Finance workers are seeing a wave of phishing attacks that send victims a link to a fake invoice that appears to come from a trusted party, according to a new threat spotlight report from security firm Barracuda Networks.
These emails don't usually appear to be out of the ordinary, and guide the recipient to click on a link to an invoice. The sender's name is carefully chosen by the attackers to be someone the recipient knows and trusts.
If a victim clicks on the link, it typically begins downloading a doc. file for the supposed invoice. This is usually a malware download that could trigger ransomware, or steal the recipients' credentials from the browser.
SEE: Security awareness and training policy (Tech Pro Research)
"As we continue to see these attempts grow in popularity, it's important to be aware of the warning signs in the messages," Lior Gavish, vice president of engineering and content security services at Barracuda Networks, wrote in the report.
In the examples cited in the report, both include a payment request and link—two major concerns.
"You should always tread carefully around payment requests via email, and if there's ever a doubt, any suspicions should be sorted out before ever acting on the request," Gavish wrote. "Secondly, it's important to remember that any link you click could be malicious, so if you aren't certain that a particular link is safe — don't click on it."
The best way to prevent these attacks is via continuous employee training and testing to increase their security awareness, Gavish wrote. Many companies have begun running internal phishing attacks against their own employees as a way of educating them about the different types of cyberattacks.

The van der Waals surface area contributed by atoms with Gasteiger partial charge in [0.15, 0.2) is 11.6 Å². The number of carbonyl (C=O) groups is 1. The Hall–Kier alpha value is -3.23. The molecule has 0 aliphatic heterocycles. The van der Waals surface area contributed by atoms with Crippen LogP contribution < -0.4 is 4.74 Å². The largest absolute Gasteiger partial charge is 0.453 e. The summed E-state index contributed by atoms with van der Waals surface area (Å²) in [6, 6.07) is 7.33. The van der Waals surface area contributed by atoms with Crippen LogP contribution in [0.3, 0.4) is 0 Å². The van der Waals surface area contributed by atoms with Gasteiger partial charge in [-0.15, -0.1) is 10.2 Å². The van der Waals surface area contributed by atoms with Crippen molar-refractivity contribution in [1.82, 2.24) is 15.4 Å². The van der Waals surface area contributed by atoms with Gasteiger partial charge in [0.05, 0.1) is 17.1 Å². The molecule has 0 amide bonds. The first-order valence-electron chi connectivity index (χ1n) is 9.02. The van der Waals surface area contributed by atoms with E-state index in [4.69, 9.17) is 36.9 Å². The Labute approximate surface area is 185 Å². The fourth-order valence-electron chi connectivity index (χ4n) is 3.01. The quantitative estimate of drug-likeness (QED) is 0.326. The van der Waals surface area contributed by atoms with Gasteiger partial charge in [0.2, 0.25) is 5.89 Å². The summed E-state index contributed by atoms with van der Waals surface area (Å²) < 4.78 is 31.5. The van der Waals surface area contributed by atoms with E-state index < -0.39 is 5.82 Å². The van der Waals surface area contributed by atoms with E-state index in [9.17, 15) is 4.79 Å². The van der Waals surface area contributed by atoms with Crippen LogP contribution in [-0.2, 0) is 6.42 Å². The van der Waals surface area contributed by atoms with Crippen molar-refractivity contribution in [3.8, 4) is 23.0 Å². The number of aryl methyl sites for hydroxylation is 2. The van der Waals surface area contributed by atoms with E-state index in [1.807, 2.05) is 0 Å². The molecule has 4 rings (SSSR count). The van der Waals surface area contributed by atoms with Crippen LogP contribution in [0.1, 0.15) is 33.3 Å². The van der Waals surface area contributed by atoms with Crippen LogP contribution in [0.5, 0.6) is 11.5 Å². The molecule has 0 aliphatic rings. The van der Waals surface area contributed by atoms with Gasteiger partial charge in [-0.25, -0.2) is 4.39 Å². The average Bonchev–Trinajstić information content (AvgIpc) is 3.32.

Companies can also consider layering employee training with email security solutions that offer sandboxing and advanced threat protection to block malware before it reaches corporate email servers, as well as deploying anti-phishing protections.
The 3 big takeaways for TechRepublic readers
1. Finance workers are seeing a wave of phishing attacks that send victims a link to a fake invoice that appears to come from a trusted party.
2. If a victim clicks on the invoice link, it typically begins downloading malware that could trigger ransomware, or steal the recipients' credentials from the browser.
3. The best way to prevent these attacks is via continuous employee training and testing to increase their security awareness, as well as email protection tools.
- How to make your employees care about cybersecurity: 10 tips (TechRepublic)
- What is phishing? Everything you need to know to protect yourself from scam emails and more (ZDNet)
- Top 5 cybersecurity mistakes IT leaders make, and how to fix them (TechRepublic)
- Ransomware: An executive guide to one of the biggest menaces on the web (ZDNet)
- Information Security Certification Training Bundle (TechRepublic Academy)
Alison DeNisco Rayome has nothing to disclose. She does not hold investments in the technology companies she covers.
Alison DeNisco Rayome is a Staff Writer for TechRepublic. She covers CXO, cybersecurity, and the convergence of tech and the workplace.